Transgenic (tg) mouse brains
The studies on APP/PS1 mouse tissue were performed in accordance with the guidelines for the care and use of laboratory animals (LANUV approval number 8.87–50.10.37.09.112). Brains of 27- and 50-week-old APP and PSEN1 mutant mice (B6.CgTg (App695)3DboTg (PSEN1dE9) S9Dbo/J) and of their age-matched littermates were used for immunohistochemistry, immunofluorescence (n = 6 for each genotype), and western blotting (n = 3 for each genotype).
pR5 tg mice
Brain sections from 104-week-old pR5 (Tg (Thy1-MAPT)183Gotz) mice and age-matched wildtype mice were used for immunohistochemistry and immunofluorescence (n = 4 for each genotype). Human tau transgenic pR5 mice have been described in detail previously [8, 9]. Experiments were approved by the State Agency for Nature, Environment and Consumer Protection (LANUV) North Rhine-Westphalia, Recklinghausen, Germany (LANUV AZ 84-02.05.40.14.028).
CK1δ positive GVD bodies (GVBs)
Semi-quantitative assessment of GVD was performed in sections stained with DAB immunohistochemistry using CK1δ antibody as a marker for GVBs . Three hippocampal sections each from the above-mentioned cases AD and controls were stained (see Table 1 for details).
Diaminobenzidine (DAB) immunohistochemistry
3–4μm paraffin sections were placed on poly-L-lysine coated slides and allowed to dry in an oven (37°C) overnight and then processed for immunohistochemistry described in detail elsewhere . The sections were deparaffinized in xylene for 20 min and rehydrated in 100%, 96%, and 70% ethanol for 5 min each followed by endogenous peroxidase quenching (0.3% H2O2 in methanol) for 20 min. For antigen retrieval, sections were heated in citrate buffer, pH 6 (DAKO), for 20 min in a pressure cooker. After washing in PBS, sections were incubated with primary antibody (Supplementary Table 1) for 1 h at room temperature or at 4°C overnight. After washing in PBS, sections were incubated with appropriate polymeric HRP-linker secondary antibody (IL Immunologic, Duiven, The Netherlands) for 30 min at room temperature. DAB reagent (DCS Innovative Diagnostic System DAB kit) was used to visualize antibody binding. The sections were then counter-stained with 6% hematoxylin for 3 min. In the case of 82E1 antibody, we used Biotin secondary antibody conjugate (Vector Laboratories, Burlingame, CA, USA) followed by detection using the Vectastain ABC HRP kit (Vector Laboratories). All procedures were performed at room temperature.
Single and double immunofluorescence staining were performed as described by us already elsewhere [33, 42]. In brief, deparaffinized tissue sections were heated in citrate buffer, pH 6 (Dako), for 20 min in a pressure cooker. Sections were then blocked (to avoid non-specific bindings) with ready to use 10% normal goat serum (Life Technologies, MD, USA) for 1 h at room temperature before incubating with primary antibody 4°C overnight. After two times washing in TBS-T for 10 min, the sections were incubated with Alexa conjugated secondary antibody (1 : 500 in PBS) at room temperature for 2 h. Sections were washed in TBS-T (2 x 10 min) and stained for 10 min with 0.1% Sudan Black in 80% ethanol to suppress endogenous lipofuscin auto-fluorescence. Finally, the sections were washed for 5 min in TBST and mounted with Vectashield mounting medium (Vector Laboratories) containing DAPI.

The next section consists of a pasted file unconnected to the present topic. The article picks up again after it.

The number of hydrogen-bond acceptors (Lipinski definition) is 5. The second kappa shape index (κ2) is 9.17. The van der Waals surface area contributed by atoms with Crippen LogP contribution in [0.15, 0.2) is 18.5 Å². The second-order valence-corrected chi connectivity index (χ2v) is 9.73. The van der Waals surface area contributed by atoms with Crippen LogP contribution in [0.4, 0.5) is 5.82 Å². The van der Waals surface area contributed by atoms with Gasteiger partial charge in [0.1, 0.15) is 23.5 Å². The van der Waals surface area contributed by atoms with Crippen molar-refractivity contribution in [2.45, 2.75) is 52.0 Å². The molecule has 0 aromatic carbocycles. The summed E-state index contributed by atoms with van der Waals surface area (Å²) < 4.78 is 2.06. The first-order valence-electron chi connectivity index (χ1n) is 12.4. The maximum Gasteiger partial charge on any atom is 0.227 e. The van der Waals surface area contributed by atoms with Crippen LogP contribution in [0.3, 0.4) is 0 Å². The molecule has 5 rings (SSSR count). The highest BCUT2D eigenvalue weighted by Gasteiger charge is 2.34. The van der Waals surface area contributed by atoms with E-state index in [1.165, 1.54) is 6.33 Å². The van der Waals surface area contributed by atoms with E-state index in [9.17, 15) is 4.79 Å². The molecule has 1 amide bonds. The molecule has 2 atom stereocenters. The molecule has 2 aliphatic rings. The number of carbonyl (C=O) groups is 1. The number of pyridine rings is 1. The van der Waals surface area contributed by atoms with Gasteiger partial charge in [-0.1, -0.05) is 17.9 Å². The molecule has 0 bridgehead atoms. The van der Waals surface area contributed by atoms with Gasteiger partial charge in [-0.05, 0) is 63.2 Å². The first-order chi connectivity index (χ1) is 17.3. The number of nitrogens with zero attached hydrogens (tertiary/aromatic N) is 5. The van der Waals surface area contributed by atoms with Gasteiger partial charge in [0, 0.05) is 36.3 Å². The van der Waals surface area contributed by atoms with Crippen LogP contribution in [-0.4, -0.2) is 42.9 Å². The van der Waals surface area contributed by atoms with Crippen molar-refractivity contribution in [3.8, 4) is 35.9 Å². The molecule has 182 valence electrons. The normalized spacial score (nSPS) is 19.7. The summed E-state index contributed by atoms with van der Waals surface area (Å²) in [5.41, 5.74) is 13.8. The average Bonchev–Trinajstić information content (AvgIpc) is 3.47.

Images of the DAB-stained sections were taken with a Zeiss Axioplan microscope equipped with a 40x objective and an Axio Cam 506 color camera (Zeiss). Images from immunofluorescence labelled sections were taken with a Zeiss LSM 700 laser scanning confocal microscope using 20x, 40x, and 63x objectives (Zeiss). Images were acquired by averaging 4 scans per area of interest resulting in an image size of 1024x1024 pixels. The laser intensity was kept constant for all the samples examined. Captured confocal images were analyzed using Adobe Photoshop CS5 and ZEN (Blue edition) 2009 software.
Semi-quantitative analysis of co-immunolabelling (human tissue)
Average pixel intensity of the target proteins (SigR1 and VAPB; Fig. 1B, F)/field of view were quantified in three representative sections from each of six AD patients (Braak stages V-VI) and in three representative sections from each of three controls (Braak stage 0) in 8–10 random fields, at low magnification (20x), capturing approx. 30-40 neurons/field of view. Average background pixel intensity was subtracted. Average pixel intensity of the target proteins (SigR1, GRP78, VAPB; Fig. 1C, D, F) in neurons were quantified (E, F) using one representative section each from six AD (Braak stages V-VI) patients and one representative section each from three controls (Braak stage 0). Approx. 20–30 neurons / field of view in 8-10 random 20x fields were found, examining around 100–150 neurons per case by measuring average pixel intensities of the regions of interest drawn around each neuron. We used the unpaired Student’s t-test for comparison between two sample groups. Values represent the mean±standard deviation (SD). Differences between values were regarded as significant when=*p<0.05.
Semi-quantitative analysis of co-immunolabelling (mouse tissue)